CHESTER -- After months of confusion, Chester County might have a better plan to notify residents about industries possibly coming to the area.
The county's planning commission recently recommended sending letters to landowners about any industry-related rezoning requests for adjacent properties.
The move was spurred by the December protests of residents opposed to the railroad company CSX building a rail and truck terminal in the county. The company was eyeing Chester, but later passed. Residents feared the site would create traffic and pollution hazards.
After the CSX outcry, County Councilman Brad Jordan suggested in January that the council look into changing the zoning code. He initially asked that adjacent landowners be notified in writing about rezoning requests.
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Jordan also asked that the county send letters to property owners with land bordering railroads or utility rights of way next to industrial sites. The vote was unanimous, and the request was supposed to be sent to the planning commission.
The letters would add a step to a process that already includes posting signs on the properties in question and informing media outlets.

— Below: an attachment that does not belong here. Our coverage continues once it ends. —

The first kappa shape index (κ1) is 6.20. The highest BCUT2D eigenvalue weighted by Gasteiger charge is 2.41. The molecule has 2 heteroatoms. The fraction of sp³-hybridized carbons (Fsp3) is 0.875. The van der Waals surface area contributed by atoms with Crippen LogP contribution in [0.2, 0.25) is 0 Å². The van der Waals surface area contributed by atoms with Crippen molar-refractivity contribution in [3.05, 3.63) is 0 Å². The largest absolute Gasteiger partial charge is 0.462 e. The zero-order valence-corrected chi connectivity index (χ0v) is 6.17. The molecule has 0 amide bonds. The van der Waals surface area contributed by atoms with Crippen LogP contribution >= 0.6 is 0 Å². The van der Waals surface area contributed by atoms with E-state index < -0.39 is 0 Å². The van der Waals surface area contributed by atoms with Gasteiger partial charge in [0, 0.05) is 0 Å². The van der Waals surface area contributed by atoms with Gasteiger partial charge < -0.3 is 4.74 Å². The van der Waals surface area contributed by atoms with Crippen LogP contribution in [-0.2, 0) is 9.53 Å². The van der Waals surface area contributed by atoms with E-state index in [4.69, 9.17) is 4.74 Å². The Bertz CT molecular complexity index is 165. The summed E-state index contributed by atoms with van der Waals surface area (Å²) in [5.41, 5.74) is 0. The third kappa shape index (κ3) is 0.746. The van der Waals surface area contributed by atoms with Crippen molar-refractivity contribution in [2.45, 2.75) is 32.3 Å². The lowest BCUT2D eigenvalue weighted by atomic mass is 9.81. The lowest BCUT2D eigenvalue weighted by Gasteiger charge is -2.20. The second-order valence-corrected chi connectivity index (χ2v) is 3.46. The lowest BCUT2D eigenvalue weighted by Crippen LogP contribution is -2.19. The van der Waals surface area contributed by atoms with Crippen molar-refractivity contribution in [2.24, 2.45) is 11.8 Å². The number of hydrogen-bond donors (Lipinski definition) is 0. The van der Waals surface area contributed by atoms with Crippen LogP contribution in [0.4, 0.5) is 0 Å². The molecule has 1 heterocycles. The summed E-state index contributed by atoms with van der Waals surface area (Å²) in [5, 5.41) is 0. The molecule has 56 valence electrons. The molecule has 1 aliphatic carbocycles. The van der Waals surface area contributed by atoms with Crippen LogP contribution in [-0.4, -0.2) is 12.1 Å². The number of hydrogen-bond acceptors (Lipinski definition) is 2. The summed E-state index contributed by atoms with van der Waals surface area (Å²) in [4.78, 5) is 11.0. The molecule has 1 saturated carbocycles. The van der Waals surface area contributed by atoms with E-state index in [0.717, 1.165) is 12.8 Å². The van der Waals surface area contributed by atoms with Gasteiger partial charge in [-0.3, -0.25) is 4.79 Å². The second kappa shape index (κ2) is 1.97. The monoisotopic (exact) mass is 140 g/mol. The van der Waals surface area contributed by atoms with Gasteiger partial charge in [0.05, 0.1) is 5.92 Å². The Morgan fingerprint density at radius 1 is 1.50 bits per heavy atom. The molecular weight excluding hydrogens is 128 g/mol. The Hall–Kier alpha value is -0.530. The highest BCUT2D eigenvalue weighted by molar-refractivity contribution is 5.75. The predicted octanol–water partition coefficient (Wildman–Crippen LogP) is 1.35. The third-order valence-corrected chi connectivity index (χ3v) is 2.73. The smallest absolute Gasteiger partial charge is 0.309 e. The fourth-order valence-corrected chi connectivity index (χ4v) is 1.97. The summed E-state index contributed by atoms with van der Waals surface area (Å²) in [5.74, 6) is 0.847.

The planning commission didn't hear the matter until last month, and its recommendation wasn't what Jordan had discussed.
County attorney Joanie Winters said confusion about the council's request and who was handling it delayed the process.
Concerns also arose about the planning department not having enough staff to send out letters about every rezoning request. And residents maintained they didn't want to be left out of the conversation.
After the issue settled down, Winters and leaders discussed what specific changes were needed. She also spoke last week to the planning commission during a second meeting about the issue.
The commission recommended that the county send letters to landowners about industrial rezoning requests for adjacent properties.
Landowners who attended the meeting were pleased.
"This accomplishes the purpose of notifying people who are farmers or landowners that something could be coming down the pike," said Dr. William Clark, a retired radiologist who lives on a 490-acre farm in the county. "This is a very reasonable compromise."
County Planning Director Mack Paul also said his office could handle the change.
"That seems to be the most important part," he said of telling residents about industry possibly coming to their neighborhoods. "When it goes from something to industrial, everyone wants to know."
Jordan, the person who brought the issue to the forefront, said he didn't want to comment on the planning commission's recommendation until he had a chance to review it.